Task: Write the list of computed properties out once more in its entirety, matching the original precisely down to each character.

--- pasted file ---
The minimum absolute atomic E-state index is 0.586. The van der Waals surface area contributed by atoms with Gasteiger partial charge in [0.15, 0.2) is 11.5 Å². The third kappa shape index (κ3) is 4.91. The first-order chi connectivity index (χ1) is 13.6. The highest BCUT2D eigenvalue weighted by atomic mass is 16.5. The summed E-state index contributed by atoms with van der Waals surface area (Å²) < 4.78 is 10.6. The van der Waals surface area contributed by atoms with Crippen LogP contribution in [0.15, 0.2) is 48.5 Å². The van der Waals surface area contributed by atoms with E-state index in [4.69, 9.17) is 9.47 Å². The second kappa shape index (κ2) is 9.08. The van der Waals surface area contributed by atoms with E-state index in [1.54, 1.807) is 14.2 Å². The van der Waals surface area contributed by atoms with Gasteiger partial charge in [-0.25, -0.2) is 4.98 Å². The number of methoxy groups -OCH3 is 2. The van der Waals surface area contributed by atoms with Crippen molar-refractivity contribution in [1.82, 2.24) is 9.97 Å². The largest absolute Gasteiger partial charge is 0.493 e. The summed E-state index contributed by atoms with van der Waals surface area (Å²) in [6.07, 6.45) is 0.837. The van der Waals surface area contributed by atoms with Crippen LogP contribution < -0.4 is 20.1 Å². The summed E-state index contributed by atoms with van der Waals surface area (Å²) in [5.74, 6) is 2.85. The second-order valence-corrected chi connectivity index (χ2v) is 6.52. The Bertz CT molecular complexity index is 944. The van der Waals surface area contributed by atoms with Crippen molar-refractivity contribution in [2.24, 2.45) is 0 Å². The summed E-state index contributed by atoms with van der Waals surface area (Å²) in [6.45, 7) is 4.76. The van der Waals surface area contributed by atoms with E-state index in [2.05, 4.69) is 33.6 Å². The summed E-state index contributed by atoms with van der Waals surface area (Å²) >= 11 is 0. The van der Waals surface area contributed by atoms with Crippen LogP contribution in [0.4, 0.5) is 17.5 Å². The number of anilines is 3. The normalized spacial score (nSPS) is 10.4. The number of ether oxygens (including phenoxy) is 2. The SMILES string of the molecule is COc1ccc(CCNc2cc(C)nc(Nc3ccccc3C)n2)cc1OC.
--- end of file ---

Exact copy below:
The minimum absolute atomic E-state index is 0.586. The van der Waals surface area contributed by atoms with Gasteiger partial charge in [0.15, 0.2) is 11.5 Å². The third kappa shape index (κ3) is 4.91. The first-order chi connectivity index (χ1) is 13.6. The highest BCUT2D eigenvalue weighted by atomic mass is 16.5. The summed E-state index contributed by atoms with van der Waals surface area (Å²) < 4.78 is 10.6. The van der Waals surface area contributed by atoms with Crippen LogP contribution in [0.15, 0.2) is 48.5 Å². The van der Waals surface area contributed by atoms with E-state index in [4.69, 9.17) is 9.47 Å². The second kappa shape index (κ2) is 9.08. The van der Waals surface area contributed by atoms with E-state index in [1.54, 1.807) is 14.2 Å². The van der Waals surface area contributed by atoms with Gasteiger partial charge in [-0.25, -0.2) is 4.98 Å². The number of methoxy groups -OCH3 is 2. The van der Waals surface area contributed by atoms with Crippen molar-refractivity contribution in [1.82, 2.24) is 9.97 Å². The largest absolute Gasteiger partial charge is 0.493 e. The summed E-state index contributed by atoms with van der Waals surface area (Å²) in [6.07, 6.45) is 0.837. The van der Waals surface area contributed by atoms with Crippen LogP contribution < -0.4 is 20.1 Å². The summed E-state index contributed by atoms with van der Waals surface area (Å²) in [5.74, 6) is 2.85. The second-order valence-corrected chi connectivity index (χ2v) is 6.52. The Bertz CT molecular complexity index is 944. The van der Waals surface area contributed by atoms with Crippen molar-refractivity contribution in [2.24, 2.45) is 0 Å². The summed E-state index contributed by atoms with van der Waals surface area (Å²) in [6.45, 7) is 4.76. The van der Waals surface area contributed by atoms with E-state index in [2.05, 4.69) is 33.6 Å². The summed E-state index contributed by atoms with van der Waals surface area (Å²) >= 11 is 0. The van der Waals surface area contributed by atoms with Crippen LogP contribution in [0.4, 0.5) is 17.5 Å². The number of anilines is 3. The normalized spacial score (nSPS) is 10.4. The number of ether oxygens (including phenoxy) is 2. The SMILES string of the molecule is COc1ccc(CCNc2cc(C)nc(Nc3ccccc3C)n2)cc1OC.